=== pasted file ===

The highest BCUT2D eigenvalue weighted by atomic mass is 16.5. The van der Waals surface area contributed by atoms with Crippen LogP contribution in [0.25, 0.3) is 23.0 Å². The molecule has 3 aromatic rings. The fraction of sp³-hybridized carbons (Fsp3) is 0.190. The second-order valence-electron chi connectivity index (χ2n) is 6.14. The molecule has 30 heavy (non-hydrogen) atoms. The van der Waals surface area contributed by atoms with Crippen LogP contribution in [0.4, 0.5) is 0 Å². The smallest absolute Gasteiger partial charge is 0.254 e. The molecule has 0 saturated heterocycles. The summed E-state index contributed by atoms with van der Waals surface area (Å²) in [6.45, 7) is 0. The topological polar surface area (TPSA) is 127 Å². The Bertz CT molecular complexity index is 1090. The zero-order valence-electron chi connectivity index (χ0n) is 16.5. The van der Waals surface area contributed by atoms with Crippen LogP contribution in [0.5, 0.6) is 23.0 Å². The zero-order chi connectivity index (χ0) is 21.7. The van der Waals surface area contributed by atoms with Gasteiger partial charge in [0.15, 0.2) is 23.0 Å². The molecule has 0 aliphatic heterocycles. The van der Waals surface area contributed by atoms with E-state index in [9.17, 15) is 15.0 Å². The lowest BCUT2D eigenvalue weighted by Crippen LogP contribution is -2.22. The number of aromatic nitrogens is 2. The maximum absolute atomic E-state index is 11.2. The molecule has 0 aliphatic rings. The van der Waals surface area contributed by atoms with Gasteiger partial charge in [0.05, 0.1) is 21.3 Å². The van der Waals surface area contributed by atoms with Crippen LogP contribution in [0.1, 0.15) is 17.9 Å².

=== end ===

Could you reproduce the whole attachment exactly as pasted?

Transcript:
The highest BCUT2D eigenvalue weighted by atomic mass is 16.5. The van der Waals surface area contributed by atoms with Crippen LogP contribution in [0.25, 0.3) is 23.0 Å². The molecule has 3 aromatic rings. The fraction of sp³-hybridized carbons (Fsp3) is 0.190. The second-order valence-electron chi connectivity index (χ2n) is 6.14. The molecule has 30 heavy (non-hydrogen) atoms. The van der Waals surface area contributed by atoms with Crippen LogP contribution in [0.4, 0.5) is 0 Å². The smallest absolute Gasteiger partial charge is 0.254 e. The molecule has 0 saturated heterocycles. The summed E-state index contributed by atoms with van der Waals surface area (Å²) in [6.45, 7) is 0. The topological polar surface area (TPSA) is 127 Å². The Bertz CT molecular complexity index is 1090. The zero-order valence-electron chi connectivity index (χ0n) is 16.5. The van der Waals surface area contributed by atoms with Crippen LogP contribution in [0.5, 0.6) is 23.0 Å². The zero-order chi connectivity index (χ0) is 21.7. The van der Waals surface area contributed by atoms with Gasteiger partial charge in [0.15, 0.2) is 23.0 Å². The molecule has 0 aliphatic heterocycles. The van der Waals surface area contributed by atoms with E-state index in [9.17, 15) is 15.0 Å². The lowest BCUT2D eigenvalue weighted by Crippen LogP contribution is -2.22. The number of aromatic nitrogens is 2. The maximum absolute atomic E-state index is 11.2. The molecule has 0 aliphatic rings. The van der Waals surface area contributed by atoms with Gasteiger partial charge in [0.05, 0.1) is 21.3 Å². The van der Waals surface area contributed by atoms with Crippen LogP contribution in [0.1, 0.15) is 17.9 Å².